2. The method of claim 1, comprising processing the artifact-compensated signal to derive one or more physiological parameters using a processing component of the monitor.

3. The method of claim 2, wherein the monitor is configured to display the one or more physiological parameters, and wherein the physiological signal is an oximetry signal, and the one or more physiological parameters include blood oxygen saturation, pulse rate, tissue water fraction, or tissue or blood carbon dioxide levels, or any combination thereof.

4. The method of claim 1, comprising adjusting the two or more wavelet coefficients to reduce the two or more wavelet coefficients that correspond to the one or more artifacts identified in the time domain, prior to generating the artifact-compensated signal.

5. The method of claim 4, wherein generating the artifact-compensated signal comprises reconstructing the two or more wavelet coefficients using an inverse wavelet transform, after the two or more wavelet coefficients are adjusted to reduce the two or more wavelet coefficients that correspond to the one or more artifacts identified in the time domain.

6. The method of claim 4, wherein adjusting the two or more wavelet coefficients comprises minimizing the two or more wavelet coefficients that correspond to the one or more artifacts identified in the time domain.

7. The method of claim 1, comprising wirelessly transmitting the artifact-compensated signal to the monitor.

8. The method of claim 1, further comprising determining the one or more physiological parameters based on the artifact-compensated signal.

9. A method for processing a physiological signal, comprising: using one or more processors of a sensor, a monitor, a cable coupling the sensor to the monitor, or an intermediate device disposed between the sensor and the monitor, or any combination thereof, to perform the steps of: obtaining a physiological signal in a time domain from the sensor; performing a wavelet decomposition on the physiological signal to generate two or more wavelet coefficients; identifying one or more artifacts in the physiological signal in the time domain without using the wavelet decomposition results; generating an artifact-compensated signal in the time domain based on the one or more artifacts that are identified in the time domain and the two or more wavelet coefficients; and using the artifact-compensated signal to determine one or more physiological parameters.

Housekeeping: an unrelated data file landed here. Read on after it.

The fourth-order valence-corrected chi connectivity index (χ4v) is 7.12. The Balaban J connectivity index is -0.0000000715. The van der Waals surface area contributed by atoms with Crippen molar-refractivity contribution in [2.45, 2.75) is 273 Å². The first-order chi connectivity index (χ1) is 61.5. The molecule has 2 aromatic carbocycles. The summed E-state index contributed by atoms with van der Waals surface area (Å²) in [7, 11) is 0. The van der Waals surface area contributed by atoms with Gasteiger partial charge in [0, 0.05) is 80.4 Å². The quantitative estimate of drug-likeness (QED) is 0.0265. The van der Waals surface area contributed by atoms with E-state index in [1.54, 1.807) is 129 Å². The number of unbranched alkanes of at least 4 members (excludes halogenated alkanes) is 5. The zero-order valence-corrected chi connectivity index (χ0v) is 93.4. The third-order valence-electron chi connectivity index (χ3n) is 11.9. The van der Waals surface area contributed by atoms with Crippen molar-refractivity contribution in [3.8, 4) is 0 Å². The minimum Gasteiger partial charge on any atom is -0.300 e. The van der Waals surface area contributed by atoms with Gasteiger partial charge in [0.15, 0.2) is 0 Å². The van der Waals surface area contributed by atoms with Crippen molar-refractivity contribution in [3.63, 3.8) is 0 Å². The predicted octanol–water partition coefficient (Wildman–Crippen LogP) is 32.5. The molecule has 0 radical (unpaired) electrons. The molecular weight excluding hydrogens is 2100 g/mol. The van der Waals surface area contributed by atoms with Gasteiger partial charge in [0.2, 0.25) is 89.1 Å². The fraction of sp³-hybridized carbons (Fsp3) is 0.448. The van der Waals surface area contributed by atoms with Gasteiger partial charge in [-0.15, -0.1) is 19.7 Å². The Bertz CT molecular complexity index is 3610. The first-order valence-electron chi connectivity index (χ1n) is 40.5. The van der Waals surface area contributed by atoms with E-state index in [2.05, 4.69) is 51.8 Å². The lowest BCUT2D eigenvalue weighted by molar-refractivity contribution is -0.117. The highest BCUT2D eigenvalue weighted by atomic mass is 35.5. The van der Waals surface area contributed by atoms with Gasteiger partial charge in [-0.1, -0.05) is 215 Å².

10. The method of claim 9, wherein the physiological signal is an oximetry signal, and the one or more physiological parameters include blood oxygen saturation, pulse rate, tissue water fraction, or tissue or blood carbon dioxide levels, or any combination thereof.

11. The method of claim 9, comprising adjusting the two or more wavelet coefficients to reduce the two or more wavelet coefficients that correspond to the one or more artifacts identified in the time domain, prior to generating the artifact-compensated signal.

12. The method of claim 11, wherein generating the artifact-compensated signal comprises reconstructing the two or more wavelet coefficients using an inverse wavelet transform, after the two or more wavelet coefficients are adjusted to reduce the two or more wavelet coefficients that correspond to the one or more artifacts identified in the time domain.

13. The method of claim 11, wherein adjusting the two or more wavelet coefficients comprises minimizing the two or more wavelet coefficients that correspond to the one or more artifacts identified in the time domain.

14. The method of claim 11, wherein adjusting the two or more wavelet coefficients comprises setting a value of the two or more wavelet coefficients that correspond to the one or more artifacts to zero.